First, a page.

Even if the Cyprus problem is resolved, the debate on the delimitation of the exclusive economic zones in the Mediterranean is a separate debate on how negotiations between Turkey, which is not the party to the UN Convention on the Law of the Sea, and Cyprus/ Greece, will result.
The Relation of Russia with the Leviathan
The facts that Netenyahu has met with Putin in Moscow four times in a very short time interval (the last of this meetings was in the last June), they came together in Paris once in the Climate Summit, and the Israeli President Rivlin’s Moscow visit in the last March shows the frequency of the contact between the two countries. As it can be remembered, in 2011, Putin declared Israel as a “Special country for Russia”. It was not a surprise when Putin stated that half of the Israeli population speaks Russian, and Israel is a part of the Russian culture. Collaborations exist between the two country in different high-tech fields such as agriculture, health and pharmaceutical industries, common arms production, collaborations in the aerospace industry and common production of planes. Furthermore, it is also known that the talks continue between the two countries in colourful topics such as Israel’s entrance to Eurasian Economic Community, which is led by Russia. Another interesting development is that, due to Russian involvement in Syria, Israel’s Moscow Ambassador officially wished success to Russia.
With no doubt, besides the development of bilateral relations between the two country, other topics of conversation are Russia’s policy towards Iran and selling guns to Iran, and relation of the both countries with Turkey. On the other hand, regarding the issue of gas export to Turkey, it is claimed another topic brought to the agenda was that the Russia is going to stop selling S300 rockets to Iran if Israel stops exporting gas to Turkey.
Even though the Turkish media and energy experts has not made it a topic of conversation yet, from the first day of the discovery of natural gas in the Leviathan field, the Russian companies and Gasprom shows an intense interest to the region. The effort of Gasprom for involvement in the region was even mentioned in the Protocol signed between the two countries. With the famous saying, the desire of Gasprom to “gain access to the warm waters”, reaching its had to the Eastern Mediterranean Sea and the desire to have a voice in the gas industry as a global actor, is seen as normal due to the political and economical reasons. 
In the last April, Gasprom took advantage of the fact that Noble Energy and its partners could not get finance for investment, and the legal uncertainty emerging in Israel, and submitted and offer to get 30% share of the Leviathan gas field. It is also a known fact that the Russian lobby in Israel has efforts to collaborate with Gasprom.
Is the Turkish Market Large Enough, Does It Need Additional Gas Supply?
Despite the statement of the Minister of Foreign Affairs Mevlut Çavuşoğlu in January that the developments in the Middle East and especially in Syria obliges the intimacy between Turkey and Israel, the common opinion is that the main topic in the background of the agreement of 8 June between the two countries is the energy cooperation. Especially the articles and commentaries in the Turkish media are in this direction. By bringing up the dependency of Turkey to Russia on natural gas, it is claimed that the Israeli gas will both increase the supply diversity and create price competition in the Turkish market.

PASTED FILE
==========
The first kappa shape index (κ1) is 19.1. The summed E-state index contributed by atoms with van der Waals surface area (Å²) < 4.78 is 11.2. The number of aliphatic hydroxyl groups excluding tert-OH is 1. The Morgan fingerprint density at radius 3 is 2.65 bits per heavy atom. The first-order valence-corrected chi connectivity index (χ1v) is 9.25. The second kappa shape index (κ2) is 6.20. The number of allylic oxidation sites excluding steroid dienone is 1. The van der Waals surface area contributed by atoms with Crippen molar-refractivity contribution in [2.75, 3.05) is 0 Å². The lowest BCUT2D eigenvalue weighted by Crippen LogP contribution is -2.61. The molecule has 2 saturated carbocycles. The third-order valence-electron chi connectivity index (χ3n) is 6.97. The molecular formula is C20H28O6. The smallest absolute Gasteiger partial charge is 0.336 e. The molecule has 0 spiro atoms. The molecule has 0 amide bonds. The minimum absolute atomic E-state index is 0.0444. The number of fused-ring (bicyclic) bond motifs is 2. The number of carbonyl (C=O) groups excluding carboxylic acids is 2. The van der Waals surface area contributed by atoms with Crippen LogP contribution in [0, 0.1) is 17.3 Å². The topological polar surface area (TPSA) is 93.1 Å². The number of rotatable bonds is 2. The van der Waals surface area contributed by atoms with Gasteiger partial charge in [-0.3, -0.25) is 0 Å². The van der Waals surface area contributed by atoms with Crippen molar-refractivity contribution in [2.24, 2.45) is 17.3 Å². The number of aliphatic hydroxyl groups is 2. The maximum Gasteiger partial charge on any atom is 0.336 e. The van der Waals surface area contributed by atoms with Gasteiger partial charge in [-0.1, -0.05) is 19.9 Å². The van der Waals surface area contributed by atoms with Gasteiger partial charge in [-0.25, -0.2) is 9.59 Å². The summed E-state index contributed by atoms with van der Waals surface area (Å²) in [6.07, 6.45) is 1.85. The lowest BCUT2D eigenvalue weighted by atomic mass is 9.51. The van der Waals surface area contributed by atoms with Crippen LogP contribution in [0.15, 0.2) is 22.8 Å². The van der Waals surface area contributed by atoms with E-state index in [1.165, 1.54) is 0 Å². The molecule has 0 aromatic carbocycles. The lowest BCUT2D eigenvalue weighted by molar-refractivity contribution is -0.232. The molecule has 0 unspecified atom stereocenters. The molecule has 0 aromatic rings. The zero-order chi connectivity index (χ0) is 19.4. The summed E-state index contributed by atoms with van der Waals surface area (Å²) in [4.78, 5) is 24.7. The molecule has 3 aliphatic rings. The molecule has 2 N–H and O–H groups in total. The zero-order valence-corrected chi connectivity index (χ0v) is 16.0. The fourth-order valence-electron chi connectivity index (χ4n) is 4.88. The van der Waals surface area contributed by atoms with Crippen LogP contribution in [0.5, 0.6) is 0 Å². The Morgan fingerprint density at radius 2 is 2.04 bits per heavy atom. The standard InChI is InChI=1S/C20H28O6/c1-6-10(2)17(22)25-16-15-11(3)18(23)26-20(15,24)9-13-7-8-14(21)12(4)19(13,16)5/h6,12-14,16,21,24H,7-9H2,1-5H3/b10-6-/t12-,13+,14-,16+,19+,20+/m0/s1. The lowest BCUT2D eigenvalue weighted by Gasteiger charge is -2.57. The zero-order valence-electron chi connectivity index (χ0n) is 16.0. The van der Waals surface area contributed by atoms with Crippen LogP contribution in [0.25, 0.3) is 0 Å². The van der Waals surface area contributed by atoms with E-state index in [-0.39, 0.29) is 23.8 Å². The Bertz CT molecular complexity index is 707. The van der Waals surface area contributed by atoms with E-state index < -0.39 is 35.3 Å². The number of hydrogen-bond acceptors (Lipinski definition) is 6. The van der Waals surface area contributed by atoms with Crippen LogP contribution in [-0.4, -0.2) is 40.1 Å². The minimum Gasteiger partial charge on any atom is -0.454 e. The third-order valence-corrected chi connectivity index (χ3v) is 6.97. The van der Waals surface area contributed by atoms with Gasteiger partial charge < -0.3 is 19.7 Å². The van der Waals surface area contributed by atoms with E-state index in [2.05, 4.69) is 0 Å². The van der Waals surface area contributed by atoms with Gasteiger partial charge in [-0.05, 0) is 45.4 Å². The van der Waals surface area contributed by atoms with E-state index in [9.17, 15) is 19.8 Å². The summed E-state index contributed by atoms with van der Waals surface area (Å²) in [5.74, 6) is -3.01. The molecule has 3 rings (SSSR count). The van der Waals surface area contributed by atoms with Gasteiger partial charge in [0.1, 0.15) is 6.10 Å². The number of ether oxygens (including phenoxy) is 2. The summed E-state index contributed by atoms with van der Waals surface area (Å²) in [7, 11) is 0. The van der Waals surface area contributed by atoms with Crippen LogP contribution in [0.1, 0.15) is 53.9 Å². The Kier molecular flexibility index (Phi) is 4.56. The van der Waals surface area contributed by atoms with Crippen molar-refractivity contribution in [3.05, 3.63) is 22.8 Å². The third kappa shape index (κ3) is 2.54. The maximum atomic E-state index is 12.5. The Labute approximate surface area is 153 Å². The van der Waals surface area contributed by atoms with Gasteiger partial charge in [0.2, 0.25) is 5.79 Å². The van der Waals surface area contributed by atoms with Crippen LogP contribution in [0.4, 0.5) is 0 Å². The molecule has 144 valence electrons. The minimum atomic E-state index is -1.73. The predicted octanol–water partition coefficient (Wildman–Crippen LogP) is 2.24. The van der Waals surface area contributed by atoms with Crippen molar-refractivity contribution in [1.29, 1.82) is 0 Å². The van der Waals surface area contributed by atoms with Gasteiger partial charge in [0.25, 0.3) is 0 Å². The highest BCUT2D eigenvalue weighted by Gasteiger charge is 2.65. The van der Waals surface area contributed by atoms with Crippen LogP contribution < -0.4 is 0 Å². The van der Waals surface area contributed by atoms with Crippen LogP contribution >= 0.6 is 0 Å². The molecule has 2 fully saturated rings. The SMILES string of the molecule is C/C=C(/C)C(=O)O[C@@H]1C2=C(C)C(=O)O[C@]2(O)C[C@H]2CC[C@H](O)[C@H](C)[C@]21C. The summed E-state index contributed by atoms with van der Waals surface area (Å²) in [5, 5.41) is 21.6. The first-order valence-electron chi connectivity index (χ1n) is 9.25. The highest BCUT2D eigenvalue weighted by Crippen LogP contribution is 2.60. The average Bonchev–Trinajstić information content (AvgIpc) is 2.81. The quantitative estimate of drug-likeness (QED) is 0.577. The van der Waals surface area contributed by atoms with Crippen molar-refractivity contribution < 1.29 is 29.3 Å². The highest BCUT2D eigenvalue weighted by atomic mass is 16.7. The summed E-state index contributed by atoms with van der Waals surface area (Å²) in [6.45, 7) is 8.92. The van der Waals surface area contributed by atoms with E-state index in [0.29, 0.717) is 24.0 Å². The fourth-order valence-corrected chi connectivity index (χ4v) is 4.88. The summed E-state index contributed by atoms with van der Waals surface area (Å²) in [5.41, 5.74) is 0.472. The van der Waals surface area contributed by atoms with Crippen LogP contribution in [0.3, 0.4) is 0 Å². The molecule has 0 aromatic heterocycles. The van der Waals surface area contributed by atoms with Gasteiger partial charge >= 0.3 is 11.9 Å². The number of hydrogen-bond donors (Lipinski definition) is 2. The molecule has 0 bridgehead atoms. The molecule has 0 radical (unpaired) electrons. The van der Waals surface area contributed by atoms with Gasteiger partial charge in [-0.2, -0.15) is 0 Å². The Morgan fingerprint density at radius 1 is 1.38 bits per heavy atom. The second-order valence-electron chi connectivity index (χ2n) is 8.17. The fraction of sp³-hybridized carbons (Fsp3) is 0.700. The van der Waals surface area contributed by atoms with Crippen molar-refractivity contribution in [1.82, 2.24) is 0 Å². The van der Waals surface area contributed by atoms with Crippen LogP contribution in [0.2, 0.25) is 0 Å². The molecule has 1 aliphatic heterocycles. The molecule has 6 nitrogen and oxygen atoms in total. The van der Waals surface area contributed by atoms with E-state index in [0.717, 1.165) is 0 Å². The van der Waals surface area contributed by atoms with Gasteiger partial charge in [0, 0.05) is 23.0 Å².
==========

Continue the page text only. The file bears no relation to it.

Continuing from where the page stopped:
At this stage, I find it useful to share the data of Turkish dependency to Russia on natural gas. Yet, the rate of our dependency is not as high as it is claimed. On the contrary, taking only public imports into account, it is observed that the share of Russia and Iran are close to each other. In the below table, the anticipated amounts of the purchase of the natural gas with the purchase agreements can be found.
The main reason for the lack of concrete steps regarding the export of the Israeli gas to Turkey, which has been on agenda since 2010, through pipelines was the tension between the two countries. Reawakening the topic due to the normalizing relations is related to the whetting the appetite of the investors and marketing of the gas. The increasing interest of the Turkish private sector actors in the region, and their effort to be investors or customers are pleasing developments. The private sector, which behaves in line with the rules of the free market, approaches to the Project from a commercial point of view. From Turkey’s perspective, except the option of the involvement of the public sector, i.e. BOTAS, it is claimed that the designated prices are not appealing for the Turkish market for the private sector. In this point, it is worrying that the dependence on the Russian gas is again enabled again under the name of resource diversification. In a period in which the demand for the gas is decreasing in Turkey, with the take-of-pay option –even though its commercial side may be controversial- the fact that BOTAS might be forced to this kind of purchase, brings some question marks to the topic. For example, it may be an interesting development if Gasprom will be on the other side of the table in the possible negotiations on the Israeli gas.